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Holiday shopping may be difficult again this year, and you're advised to start soon

It's not unusual for holiday shopping to be a little hectic, but supply chain experts say it'll be a little more difficult because of supply chain issues including labor and container shortages.
It's not unusual for holiday shopping to be a little hectic, but experts say it'll be a little more difficult because of supply chain issues including labor and container shortages.

The supply chain is still trying to balance itself out after COVID’s first year. So Iowans should start their holiday shopping as soon as possible, if they haven't already.

The chair of Iowa State University’s department of supply chain management, Scott Grawe said there will likely be some empty physical and online shelves because of slow global shipping times combined with a national labor shortage.

"While you may not get the exact thing that you're looking for, there may be a perfectly good substitute out there as well. So as you're thinking about your holiday shopping plans, you may want to have a plan B and plan C available as well," Grawe said.

And if there is something that has caught your eye, go ahead and buy it now. He joked don't wait until Black Friday to get a discount because the longer shoppers wait, they'll save even more not being able to buy what they wanted.

Since many shoppers may find themselves in a pinch this year, Grawe predicted gift certificates may be a popular, and more reliable, present choice. He recommended choosing gift cards from local businesses to help boost their economy.

There's also a new strain of COVID-19 to consider this year, Grawe added, that complicates the shopping experience. The new delta strain threw a loop for the economy, which goes to show COVID is capable of surprises. But, as Grawe said, because shoppers were dealing with the pandemic last winter holiday season, experts have a better feel for consumer purchasing behaviors.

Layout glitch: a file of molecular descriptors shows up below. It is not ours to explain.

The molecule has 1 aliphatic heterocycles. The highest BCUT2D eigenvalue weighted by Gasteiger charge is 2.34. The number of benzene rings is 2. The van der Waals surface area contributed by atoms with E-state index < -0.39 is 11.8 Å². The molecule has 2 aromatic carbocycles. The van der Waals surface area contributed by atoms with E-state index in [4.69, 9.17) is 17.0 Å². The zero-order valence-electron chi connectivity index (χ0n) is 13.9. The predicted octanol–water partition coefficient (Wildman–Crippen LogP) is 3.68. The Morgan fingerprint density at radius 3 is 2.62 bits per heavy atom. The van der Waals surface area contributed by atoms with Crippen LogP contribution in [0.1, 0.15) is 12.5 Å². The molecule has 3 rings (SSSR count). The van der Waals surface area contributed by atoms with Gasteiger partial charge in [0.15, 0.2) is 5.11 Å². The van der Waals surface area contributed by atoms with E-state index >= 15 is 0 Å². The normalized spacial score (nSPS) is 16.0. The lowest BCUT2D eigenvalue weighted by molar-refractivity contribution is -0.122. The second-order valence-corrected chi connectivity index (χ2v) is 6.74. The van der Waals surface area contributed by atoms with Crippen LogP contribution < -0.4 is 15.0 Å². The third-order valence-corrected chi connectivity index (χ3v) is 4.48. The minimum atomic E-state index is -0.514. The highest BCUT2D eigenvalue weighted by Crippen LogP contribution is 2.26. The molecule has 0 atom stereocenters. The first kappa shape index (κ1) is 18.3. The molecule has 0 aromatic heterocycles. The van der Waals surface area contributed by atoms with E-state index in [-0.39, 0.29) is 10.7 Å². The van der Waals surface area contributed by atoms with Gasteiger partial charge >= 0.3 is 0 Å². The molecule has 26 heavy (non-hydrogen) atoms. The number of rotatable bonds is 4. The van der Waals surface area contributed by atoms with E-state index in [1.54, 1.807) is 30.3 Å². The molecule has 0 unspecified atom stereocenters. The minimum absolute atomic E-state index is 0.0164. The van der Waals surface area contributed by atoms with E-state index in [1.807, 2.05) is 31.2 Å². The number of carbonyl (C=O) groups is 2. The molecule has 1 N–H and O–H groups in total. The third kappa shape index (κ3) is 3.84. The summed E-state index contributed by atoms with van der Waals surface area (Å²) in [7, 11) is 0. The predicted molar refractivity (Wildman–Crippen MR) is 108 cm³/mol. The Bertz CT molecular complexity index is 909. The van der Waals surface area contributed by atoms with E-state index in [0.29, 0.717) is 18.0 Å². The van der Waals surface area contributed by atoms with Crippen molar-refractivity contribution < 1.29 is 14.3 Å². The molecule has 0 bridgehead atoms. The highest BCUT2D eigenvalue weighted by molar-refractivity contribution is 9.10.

"It's not a cookie cutter, so it's not going to look quite like last year but we've had 18 months or so of living with this and seeing how people are buying and seeing that buyer behavior. So we kind of know what's coming, but that doesn't necessarily mean that we can predict it. We've got a general idea of what we're going to see," Grawe explained.

And "what they're going to see," he said, is congestion in shipping because of a lack of containers and also some price gouging. It's becoming more expensive to ship certain products overseas and even throughout the U.S. Although some companies will bear the brunt of those extra costs, Grawe said it's possible consumers will also see some of those increased prices.

"You can certainly expect it," Grawe said. "The companies are still looking to make a profit somewhere along the line. As we see, all of these supply chain costs start to creep further and further up. In order to maintain some level of profitability, the prices are going to have to be adjusted in the long run."

On top of previously listed obstacles, the ship "Ever Given," which blocked the Suez Canal for six days, still has an impact on U.S. supply chains because the U.S. has "ports that are still trying to play catch up."

"It's not like you can just open the floodgates and let everything that's sitting there waiting to come into the U.S. come in, they've got to come in through these ports,“ Grawe said.

What he's hoping doesn't happen is panic buying, like what happened with the toilet paper supply in 2020. Grawe stressed that will just shock the supply chain even more. No worries with the paper industry that he knows of, but maybe the toy of the year may be a little more difficult to get a hold of.

Kassidy was a reporter based in Des Moines